The T and D consonant sounds. These two sounds are paired together because they take the same mouth position. Tt is unvoiced, meaning, only air passes through the mouth. And dd is voiced, meaning, uh, uh, dd, you make a noise with the vocal cords. These consonants are stop consonants, which means there are two parts. First, a stop of the airflow, and second, a release. The airflow is stopped by the tongue position. The tongue will come up and the front part will touch the roof of the mouth just behind the top teeth. It will then pull down to release the air. The teeth are together, tt, and as the air comes out, when the tongue releases, they part, tt, dd. Let’s take for example the word ‘pat’. Pat: the first part, the tongue has moved up into position, cutting off the flow of air. Pa-tt. And the second part, the tongue releases, and the air comes through the closed teeth.
A note about the teeth position for the D. As I said, the teeth are together, tt, and part when the air is released. This must happen for a release of the T. But the D can actually be made without the teeth coming all the way together: dad, dad. You can see there the teeth are not closing all the way, but you’re getting a D sound by the tongue coming up into position and pulling away.
Stop consonants are sometimes pronounced without the second part, without this release, when they come at the end of a syllable or a word. Let’s take for example the sentence ‘I bet you did’. I bet, you can see the tongue has moved up into position for the T. I bet you did. But rather than releasing air through the teeth, the mouth simply moves into the next sound, which is the ‘ew’ as in ‘few’ diphthong. I bet you did. I bet you did. No release. It’s important to note we’re not just leaving out the sound. I bet — the tongue is moving into position, which is cutting off the airflow. And that stop is part of the T. I bet you did. So even though we’re not releasing to give the complete full T, the idea is still there by the tongue going into position, cutting off the airflow. So T and D can sometimes be pronounced with the stop and the release, and sometimes just the stop.
The T has another pronunciation, it’s call the flap or tap T, and on my website in the International Phonetic Alphabet, I use the D symbol to represent this sound because it sounds and functions, and is made just like the D. This sound happens when the T comes between two vowel sounds. Let’s take for example, the word madder and matter. One is spelled with two D’s, and one with two T’s. But they’re pronounced the same: madder, matter. Let’s look at them in sentences. I’m madder than I’ve ever been. What’s the matter? It’s the same sound.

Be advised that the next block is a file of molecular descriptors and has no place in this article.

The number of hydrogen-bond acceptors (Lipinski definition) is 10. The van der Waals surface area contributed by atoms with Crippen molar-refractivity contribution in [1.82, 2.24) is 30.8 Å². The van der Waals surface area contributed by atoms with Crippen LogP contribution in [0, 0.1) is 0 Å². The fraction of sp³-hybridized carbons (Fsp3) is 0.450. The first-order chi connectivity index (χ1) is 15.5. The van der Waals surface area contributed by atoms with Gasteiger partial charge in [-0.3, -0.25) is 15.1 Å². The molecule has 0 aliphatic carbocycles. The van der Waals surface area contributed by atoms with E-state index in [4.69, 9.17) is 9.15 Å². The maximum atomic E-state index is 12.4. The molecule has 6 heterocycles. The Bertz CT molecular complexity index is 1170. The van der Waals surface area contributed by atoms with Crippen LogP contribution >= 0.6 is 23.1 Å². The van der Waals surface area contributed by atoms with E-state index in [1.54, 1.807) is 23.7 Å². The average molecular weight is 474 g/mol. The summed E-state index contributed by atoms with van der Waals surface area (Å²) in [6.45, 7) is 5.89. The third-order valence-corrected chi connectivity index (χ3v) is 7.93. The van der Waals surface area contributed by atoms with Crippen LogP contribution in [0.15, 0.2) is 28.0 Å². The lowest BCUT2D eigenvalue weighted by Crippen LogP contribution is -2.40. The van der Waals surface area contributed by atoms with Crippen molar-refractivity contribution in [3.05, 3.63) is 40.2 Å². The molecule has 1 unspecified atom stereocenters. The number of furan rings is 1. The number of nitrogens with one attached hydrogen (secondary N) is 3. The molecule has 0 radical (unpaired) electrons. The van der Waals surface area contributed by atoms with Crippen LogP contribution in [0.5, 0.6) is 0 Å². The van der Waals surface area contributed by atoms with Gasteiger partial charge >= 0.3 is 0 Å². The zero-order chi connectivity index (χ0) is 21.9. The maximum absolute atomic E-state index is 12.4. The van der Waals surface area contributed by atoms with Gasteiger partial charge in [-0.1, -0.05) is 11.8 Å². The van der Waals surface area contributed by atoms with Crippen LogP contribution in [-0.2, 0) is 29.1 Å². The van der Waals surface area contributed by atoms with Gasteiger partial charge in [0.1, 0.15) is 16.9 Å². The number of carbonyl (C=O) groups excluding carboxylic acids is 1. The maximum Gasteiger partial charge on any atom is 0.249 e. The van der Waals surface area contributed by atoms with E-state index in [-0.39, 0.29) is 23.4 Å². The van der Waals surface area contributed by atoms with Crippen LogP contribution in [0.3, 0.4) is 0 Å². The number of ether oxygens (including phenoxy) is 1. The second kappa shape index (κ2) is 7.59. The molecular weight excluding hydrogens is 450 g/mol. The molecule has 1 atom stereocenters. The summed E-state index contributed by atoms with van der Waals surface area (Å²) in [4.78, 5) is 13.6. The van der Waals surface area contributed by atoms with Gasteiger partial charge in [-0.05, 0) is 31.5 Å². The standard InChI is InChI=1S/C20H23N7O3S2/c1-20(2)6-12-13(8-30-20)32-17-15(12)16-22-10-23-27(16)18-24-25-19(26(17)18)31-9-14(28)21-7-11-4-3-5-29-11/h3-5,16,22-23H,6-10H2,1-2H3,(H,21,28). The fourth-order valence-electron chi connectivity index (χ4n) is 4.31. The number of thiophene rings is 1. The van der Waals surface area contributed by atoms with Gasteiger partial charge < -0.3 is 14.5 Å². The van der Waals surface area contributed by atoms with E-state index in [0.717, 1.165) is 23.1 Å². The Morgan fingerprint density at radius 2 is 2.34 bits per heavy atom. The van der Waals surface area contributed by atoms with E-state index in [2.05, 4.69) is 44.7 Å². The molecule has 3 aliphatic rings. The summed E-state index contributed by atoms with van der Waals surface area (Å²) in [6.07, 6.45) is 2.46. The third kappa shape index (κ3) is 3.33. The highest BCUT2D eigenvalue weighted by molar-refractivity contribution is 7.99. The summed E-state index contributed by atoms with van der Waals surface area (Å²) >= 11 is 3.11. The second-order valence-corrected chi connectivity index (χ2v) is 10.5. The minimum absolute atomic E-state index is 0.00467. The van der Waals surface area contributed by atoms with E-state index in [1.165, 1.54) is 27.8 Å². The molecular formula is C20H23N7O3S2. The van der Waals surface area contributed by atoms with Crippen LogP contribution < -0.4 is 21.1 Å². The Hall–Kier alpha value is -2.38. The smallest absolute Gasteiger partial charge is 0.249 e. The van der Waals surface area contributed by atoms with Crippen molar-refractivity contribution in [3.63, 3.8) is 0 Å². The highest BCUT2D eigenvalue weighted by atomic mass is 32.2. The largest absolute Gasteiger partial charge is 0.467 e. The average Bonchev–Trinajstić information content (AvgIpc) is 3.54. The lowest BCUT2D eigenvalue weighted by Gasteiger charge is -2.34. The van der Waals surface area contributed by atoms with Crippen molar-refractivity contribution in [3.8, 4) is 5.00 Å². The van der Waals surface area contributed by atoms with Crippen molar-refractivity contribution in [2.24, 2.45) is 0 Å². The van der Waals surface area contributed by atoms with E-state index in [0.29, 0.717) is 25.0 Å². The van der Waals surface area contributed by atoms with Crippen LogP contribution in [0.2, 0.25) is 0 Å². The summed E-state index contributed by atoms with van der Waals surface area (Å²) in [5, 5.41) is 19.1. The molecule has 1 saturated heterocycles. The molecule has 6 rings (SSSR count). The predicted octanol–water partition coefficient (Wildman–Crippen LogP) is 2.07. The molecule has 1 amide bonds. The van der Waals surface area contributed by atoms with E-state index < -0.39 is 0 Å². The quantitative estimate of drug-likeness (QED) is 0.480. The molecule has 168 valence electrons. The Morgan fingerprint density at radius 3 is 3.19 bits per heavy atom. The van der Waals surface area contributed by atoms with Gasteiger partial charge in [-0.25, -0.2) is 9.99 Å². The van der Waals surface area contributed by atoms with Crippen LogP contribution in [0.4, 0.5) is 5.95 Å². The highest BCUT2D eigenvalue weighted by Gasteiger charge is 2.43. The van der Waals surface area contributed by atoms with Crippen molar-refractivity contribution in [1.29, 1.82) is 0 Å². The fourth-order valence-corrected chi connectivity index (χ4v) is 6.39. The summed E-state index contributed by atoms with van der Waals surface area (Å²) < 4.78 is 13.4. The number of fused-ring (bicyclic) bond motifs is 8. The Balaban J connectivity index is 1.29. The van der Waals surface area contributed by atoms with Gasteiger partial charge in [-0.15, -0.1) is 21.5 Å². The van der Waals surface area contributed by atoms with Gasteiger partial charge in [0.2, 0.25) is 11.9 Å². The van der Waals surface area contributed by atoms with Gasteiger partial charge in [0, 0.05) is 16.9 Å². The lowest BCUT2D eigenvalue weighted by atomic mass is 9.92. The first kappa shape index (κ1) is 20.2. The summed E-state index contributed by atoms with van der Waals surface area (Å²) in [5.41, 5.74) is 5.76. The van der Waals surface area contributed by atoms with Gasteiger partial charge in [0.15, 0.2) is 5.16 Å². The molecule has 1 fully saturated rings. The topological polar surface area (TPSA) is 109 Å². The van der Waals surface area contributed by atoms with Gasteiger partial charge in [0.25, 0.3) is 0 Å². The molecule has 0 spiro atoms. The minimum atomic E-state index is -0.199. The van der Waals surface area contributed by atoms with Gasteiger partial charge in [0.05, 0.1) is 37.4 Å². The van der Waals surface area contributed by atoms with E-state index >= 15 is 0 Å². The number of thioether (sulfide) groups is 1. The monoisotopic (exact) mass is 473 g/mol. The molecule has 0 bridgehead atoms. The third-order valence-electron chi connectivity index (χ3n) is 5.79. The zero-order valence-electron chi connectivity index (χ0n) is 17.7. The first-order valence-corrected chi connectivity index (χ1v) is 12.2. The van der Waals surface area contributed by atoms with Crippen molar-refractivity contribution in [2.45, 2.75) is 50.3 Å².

The lip position of these sounds is influenced by the sound that comes next. For example, dime, dime. You can see the mouth is taking the shape of the first sound of the ‘ai’ as in ‘buy’ diphthong, dime, even before the D is made. Drain, drain. Again, you can see the lips taking the position for the R, drain, even before the D is made. Do, do, again you can see the lips taking the circle for the ‘oo’ as in ‘boo’ vowel. Do, do. Here we see the T/D mouth position on the right compared with the mouth at rest on the left. Here, parts of the mouth are drawn in. The soft palate is raised for these consonant sounds. The tongue position stretches up in the front and presses against the roof of the mouth to make the stop before releasing the air. The position is just behind the top front teeth. Sample words: time/dime, tad/dad, tote/dote. The last two word pairs ended with T’s and D’s. Did you notice that I did not release them? Sample sentence: Tom tasted Dad’s dark chocolate treats. Now you will see this sentence up close and in slow motion, both straight on and from an angle, so you can really study how the mouth moves making these sounds.
Tom, with the T, you see the teeth close, the tongue raised behind them. And there’s the release. Tom. The lips will close for the M, and when they open you will see the teeth are still closed for the T in tasted. Then the ST consonant cluster, and there there’s a quick ih vowel, there, before the D, tasted. Dad’s. The tongue will come up here to make the D, there will be a quick Z before the D in dark, and you can see the lips already starting to take the form of the R even before the teeth release. Chocolate, tongue through the teeth for the L, and then up to make the T which is a stop here. Treats, and again you see the lips forming the R even before the teeth release the T. And the TS sound at the end.
Tom, you see the tongue tip up behind the closed teeth, releasing into the ‘ah’ as in ‘father’. Lips close for the M. Tasted, tongue up to make the T, quick ih sound and then the D, tasted, Dad’s. Tongue up again to make the final D. Dad’s. Dark, lips taking the form of the R. Chocolate, tongue up for the L and then to the roof of the mouth to make the stop of the T. And treats, where the lips form the R shape around the closed teeth. And tongue tip up to make the final T, and S sound. Treats. That’s it, and thanks so much for using Rachel’s English.